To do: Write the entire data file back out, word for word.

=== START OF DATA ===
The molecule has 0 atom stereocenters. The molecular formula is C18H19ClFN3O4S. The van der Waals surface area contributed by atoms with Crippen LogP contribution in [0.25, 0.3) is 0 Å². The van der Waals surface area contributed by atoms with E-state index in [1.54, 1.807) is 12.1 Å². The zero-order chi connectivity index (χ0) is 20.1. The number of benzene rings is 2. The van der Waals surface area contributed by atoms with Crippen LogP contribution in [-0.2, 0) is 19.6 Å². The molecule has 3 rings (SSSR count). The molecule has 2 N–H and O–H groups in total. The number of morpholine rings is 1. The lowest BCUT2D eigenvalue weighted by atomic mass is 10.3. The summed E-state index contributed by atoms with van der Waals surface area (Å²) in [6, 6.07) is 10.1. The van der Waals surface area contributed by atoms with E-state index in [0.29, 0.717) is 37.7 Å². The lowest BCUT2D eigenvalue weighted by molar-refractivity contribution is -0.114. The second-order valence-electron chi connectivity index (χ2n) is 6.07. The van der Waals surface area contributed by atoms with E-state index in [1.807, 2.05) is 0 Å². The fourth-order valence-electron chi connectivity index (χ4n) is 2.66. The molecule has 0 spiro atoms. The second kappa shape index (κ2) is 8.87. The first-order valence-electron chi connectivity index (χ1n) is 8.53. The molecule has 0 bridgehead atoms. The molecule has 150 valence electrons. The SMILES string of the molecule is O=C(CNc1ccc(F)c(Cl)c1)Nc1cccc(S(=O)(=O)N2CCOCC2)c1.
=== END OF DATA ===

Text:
The molecule has 0 atom stereocenters. The molecular formula is C18H19ClFN3O4S. The van der Waals surface area contributed by atoms with Crippen LogP contribution in [0.25, 0.3) is 0 Å². The van der Waals surface area contributed by atoms with E-state index in [1.54, 1.807) is 12.1 Å². The zero-order chi connectivity index (χ0) is 20.1. The number of benzene rings is 2. The van der Waals surface area contributed by atoms with Crippen LogP contribution in [-0.2, 0) is 19.6 Å². The molecule has 3 rings (SSSR count). The molecule has 2 N–H and O–H groups in total. The number of morpholine rings is 1. The lowest BCUT2D eigenvalue weighted by atomic mass is 10.3. The summed E-state index contributed by atoms with van der Waals surface area (Å²) in [6, 6.07) is 10.1. The van der Waals surface area contributed by atoms with E-state index in [0.29, 0.717) is 37.7 Å². The lowest BCUT2D eigenvalue weighted by molar-refractivity contribution is -0.114. The second-order valence-electron chi connectivity index (χ2n) is 6.07. The van der Waals surface area contributed by atoms with E-state index in [1.807, 2.05) is 0 Å². The fourth-order valence-electron chi connectivity index (χ4n) is 2.66. The molecule has 0 spiro atoms. The second kappa shape index (κ2) is 8.87. The first-order valence-electron chi connectivity index (χ1n) is 8.53. The molecule has 0 bridgehead atoms. The molecule has 150 valence electrons. The SMILES string of the molecule is O=C(CNc1ccc(F)c(Cl)c1)Nc1cccc(S(=O)(=O)N2CCOCC2)c1.